Common is Agamben's general term for all universal, abstract structures of identity. Proper is his term for all empirical, local, examples of difference. So common could be universal or general to proper as particular or specific case. They are the two foundational terms of all Western thought going back to the Greek debate between Parmenides who argues everything is one (common) and Heraclites for whom everything is flux (proper). Two other famous examples are common is Reason and proper Understanding in Kant and common is the one and proper the many. Common law would be don't kill, proper would be this instance of murder. Then we have fact. Fact is a proper that does not fit into the common and so is referred directly to the sovereign. Say a head of state who 'murders' due to an illegal invation. The fact is the extreme end of proper just as sovereign power is the extreme form of common.
Philippe said…
Very interesting way of interpreting Agamben’s work. Do you happen to know when your new book will be available?

I have a couple of questions/remarks, if I may.

1) What would be the relation between Agamben’s articulation of proper/common and Heidegger’s articulation of existential and categorial determination?

2) As I understand it, the process of “indifferenciation” is not only a method but an adequate response to an actual state (the “break down” of differences you wrote about). In his Italian Diary (included in Means Without Ends) he wrote: “And how can one touch the porn star’s body, since there is not an inch on it that is not public? And yet it is from such a zone of indifference in which the actions of human experience are being put on sale–that we ought to start today.” (122).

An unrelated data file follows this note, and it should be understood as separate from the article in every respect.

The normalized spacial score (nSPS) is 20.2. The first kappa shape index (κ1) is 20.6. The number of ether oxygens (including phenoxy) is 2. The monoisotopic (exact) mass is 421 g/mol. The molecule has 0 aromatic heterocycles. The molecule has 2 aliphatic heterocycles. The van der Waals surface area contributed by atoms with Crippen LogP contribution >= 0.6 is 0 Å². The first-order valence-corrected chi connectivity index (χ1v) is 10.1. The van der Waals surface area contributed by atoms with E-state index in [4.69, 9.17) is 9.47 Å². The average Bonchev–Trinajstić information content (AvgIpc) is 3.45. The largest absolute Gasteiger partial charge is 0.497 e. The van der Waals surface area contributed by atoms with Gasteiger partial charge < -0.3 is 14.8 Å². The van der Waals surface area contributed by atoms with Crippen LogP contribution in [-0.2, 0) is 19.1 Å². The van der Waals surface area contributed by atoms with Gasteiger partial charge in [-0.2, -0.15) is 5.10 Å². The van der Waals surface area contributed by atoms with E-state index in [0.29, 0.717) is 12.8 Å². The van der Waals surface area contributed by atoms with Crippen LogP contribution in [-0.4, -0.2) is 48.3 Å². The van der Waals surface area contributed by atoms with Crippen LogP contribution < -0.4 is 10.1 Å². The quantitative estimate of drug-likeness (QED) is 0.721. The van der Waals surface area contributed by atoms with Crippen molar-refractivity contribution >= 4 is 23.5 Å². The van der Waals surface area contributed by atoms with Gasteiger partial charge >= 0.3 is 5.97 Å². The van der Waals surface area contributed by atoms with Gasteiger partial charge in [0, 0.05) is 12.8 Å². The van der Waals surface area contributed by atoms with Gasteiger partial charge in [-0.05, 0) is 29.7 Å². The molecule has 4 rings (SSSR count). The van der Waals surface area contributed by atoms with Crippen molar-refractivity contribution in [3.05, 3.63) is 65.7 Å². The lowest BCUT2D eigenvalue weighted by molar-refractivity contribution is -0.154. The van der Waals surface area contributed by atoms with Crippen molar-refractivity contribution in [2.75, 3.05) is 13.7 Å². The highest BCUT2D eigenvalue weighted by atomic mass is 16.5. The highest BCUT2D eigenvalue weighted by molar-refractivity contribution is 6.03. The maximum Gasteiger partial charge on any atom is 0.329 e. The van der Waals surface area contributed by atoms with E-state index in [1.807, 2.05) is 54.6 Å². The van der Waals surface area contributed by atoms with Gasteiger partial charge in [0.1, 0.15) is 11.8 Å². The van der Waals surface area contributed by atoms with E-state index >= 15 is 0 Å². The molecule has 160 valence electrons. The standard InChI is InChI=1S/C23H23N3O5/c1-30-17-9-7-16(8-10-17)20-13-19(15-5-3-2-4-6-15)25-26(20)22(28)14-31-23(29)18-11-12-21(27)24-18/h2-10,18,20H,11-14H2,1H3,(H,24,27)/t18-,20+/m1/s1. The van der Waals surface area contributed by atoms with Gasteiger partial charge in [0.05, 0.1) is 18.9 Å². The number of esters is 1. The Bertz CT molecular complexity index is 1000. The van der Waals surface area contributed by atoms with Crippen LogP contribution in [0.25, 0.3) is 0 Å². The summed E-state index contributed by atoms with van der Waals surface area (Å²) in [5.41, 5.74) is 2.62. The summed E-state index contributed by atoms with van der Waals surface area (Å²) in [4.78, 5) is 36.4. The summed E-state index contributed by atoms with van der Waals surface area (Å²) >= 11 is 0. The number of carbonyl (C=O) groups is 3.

3) I wonder if what you wrote about sovereign murders is somehow analogical to what Agamben also wrote about love (which would be very interesting). What would be the “fact” in the communication (or relation) of lovers? See from “The Passion of Facticity”: “ Lovers go to the limit of the improper in a mad and demonic promiscuity; they dwell in carnality and amorous discourse, in forever-new regions of impropriety and facticity, to the point of revealing their essential abyss. Human beings do not originally dwell in the proper; yet they do not (according to the facile suggestion of contemporary nihilism) inhabit the improper and the ungrounded. Rather, human beings are those who fall properly in love with the improper, who –unique among living beings– are capable of their own incapacity.”

Thanks again for sharing your thoughts with the rest of us.

William Watkin said…
The book is out end of this year beginning of next. As for you questions:

1: the ontico-ontological difference falls easily into the proper-common designations and their relation, dramatised by the indifferential sense of identity and difference found in the Heidegger text of the same name, is central I think to the eventual break from philosophy of difference that is to be found in Agamben and, at present, aside from my own modest efforts, only there. So categorical is proper and ontological common. How indifference suspends this difference takes time to explain but my book does take that time.

2: yes, indifference is not merely a method but something which happens, perhaps not an event but certainly an act. If nothing happens after indifference, for Agamben and in the example you give, then indifference as a method is pointless.

3: Ah love, doesn't make any different which signature you use, this is Agamben's term, love, power, poetry, violence and so on the stakes are the same. A proper and a common are placed in articulation. The common is taken as the ground, the proper what is grounded, but the common only exists after it has grounded something and the proper actually constructs the myth of its ground subsequently. At some point the clarity of distinction of these positions breaks down, this is indifference or here impotentiality. At this stage the improper or the lovers' potential for incapacity, impotentiality, comes to the fore. See my blog entry on Potentiality and just think of incapacity-impropreity as impotentiality which, after all, is another synonym for indifference.